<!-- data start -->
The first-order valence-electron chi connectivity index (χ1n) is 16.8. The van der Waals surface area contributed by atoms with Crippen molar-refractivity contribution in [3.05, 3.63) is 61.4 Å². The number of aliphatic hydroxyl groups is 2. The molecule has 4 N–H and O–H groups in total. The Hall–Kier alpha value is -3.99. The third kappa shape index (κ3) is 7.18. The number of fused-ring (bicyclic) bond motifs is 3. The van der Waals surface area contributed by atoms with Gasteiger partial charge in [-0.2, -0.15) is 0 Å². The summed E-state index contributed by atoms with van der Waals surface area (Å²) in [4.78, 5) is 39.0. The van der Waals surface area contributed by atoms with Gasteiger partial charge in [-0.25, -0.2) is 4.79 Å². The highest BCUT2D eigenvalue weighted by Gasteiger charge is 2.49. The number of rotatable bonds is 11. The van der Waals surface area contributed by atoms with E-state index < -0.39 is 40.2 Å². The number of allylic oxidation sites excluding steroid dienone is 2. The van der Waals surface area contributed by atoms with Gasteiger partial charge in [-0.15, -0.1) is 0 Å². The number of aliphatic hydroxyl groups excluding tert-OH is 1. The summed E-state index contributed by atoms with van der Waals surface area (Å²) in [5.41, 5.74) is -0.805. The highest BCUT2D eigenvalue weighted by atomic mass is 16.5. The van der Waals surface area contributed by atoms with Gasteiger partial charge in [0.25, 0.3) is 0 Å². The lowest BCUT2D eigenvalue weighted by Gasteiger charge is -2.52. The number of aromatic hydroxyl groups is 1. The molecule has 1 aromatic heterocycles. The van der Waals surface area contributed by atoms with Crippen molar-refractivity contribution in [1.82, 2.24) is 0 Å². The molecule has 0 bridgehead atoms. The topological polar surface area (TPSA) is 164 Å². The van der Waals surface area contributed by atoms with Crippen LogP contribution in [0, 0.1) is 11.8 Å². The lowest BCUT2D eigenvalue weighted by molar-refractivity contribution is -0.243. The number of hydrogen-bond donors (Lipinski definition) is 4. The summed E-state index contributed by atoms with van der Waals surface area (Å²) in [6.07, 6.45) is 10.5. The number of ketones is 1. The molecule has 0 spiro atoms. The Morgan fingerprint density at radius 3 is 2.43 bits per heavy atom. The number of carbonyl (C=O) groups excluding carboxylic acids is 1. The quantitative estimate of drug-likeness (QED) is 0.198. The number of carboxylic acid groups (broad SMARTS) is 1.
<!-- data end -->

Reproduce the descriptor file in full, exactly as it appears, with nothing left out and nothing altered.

The first-order valence-electron chi connectivity index (χ1n) is 16.8. The van der Waals surface area contributed by atoms with Crippen molar-refractivity contribution in [3.05, 3.63) is 61.4 Å². The number of aliphatic hydroxyl groups is 2. The molecule has 4 N–H and O–H groups in total. The Hall–Kier alpha value is -3.99. The third kappa shape index (κ3) is 7.18. The number of fused-ring (bicyclic) bond motifs is 3. The van der Waals surface area contributed by atoms with Gasteiger partial charge in [-0.2, -0.15) is 0 Å². The summed E-state index contributed by atoms with van der Waals surface area (Å²) in [4.78, 5) is 39.0. The van der Waals surface area contributed by atoms with Gasteiger partial charge in [-0.25, -0.2) is 4.79 Å². The highest BCUT2D eigenvalue weighted by Gasteiger charge is 2.49. The number of rotatable bonds is 11. The van der Waals surface area contributed by atoms with E-state index < -0.39 is 40.2 Å². The number of allylic oxidation sites excluding steroid dienone is 2. The van der Waals surface area contributed by atoms with Gasteiger partial charge in [-0.15, -0.1) is 0 Å². The number of aliphatic hydroxyl groups excluding tert-OH is 1. The summed E-state index contributed by atoms with van der Waals surface area (Å²) in [5.41, 5.74) is -0.805. The highest BCUT2D eigenvalue weighted by atomic mass is 16.5. The van der Waals surface area contributed by atoms with Gasteiger partial charge in [0.25, 0.3) is 0 Å². The lowest BCUT2D eigenvalue weighted by Gasteiger charge is -2.52. The number of aromatic hydroxyl groups is 1. The molecule has 1 aromatic heterocycles. The van der Waals surface area contributed by atoms with Crippen molar-refractivity contribution in [1.82, 2.24) is 0 Å². The molecule has 0 bridgehead atoms. The topological polar surface area (TPSA) is 164 Å². The van der Waals surface area contributed by atoms with Crippen LogP contribution in [0, 0.1) is 11.8 Å². The lowest BCUT2D eigenvalue weighted by molar-refractivity contribution is -0.243. The number of hydrogen-bond donors (Lipinski definition) is 4. The summed E-state index contributed by atoms with van der Waals surface area (Å²) in [6.07, 6.45) is 10.5. The number of ketones is 1. The molecule has 0 spiro atoms. The Morgan fingerprint density at radius 3 is 2.43 bits per heavy atom. The number of carbonyl (C=O) groups excluding carboxylic acids is 1. The quantitative estimate of drug-likeness (QED) is 0.198. The number of carboxylic acid groups (broad SMARTS) is 1.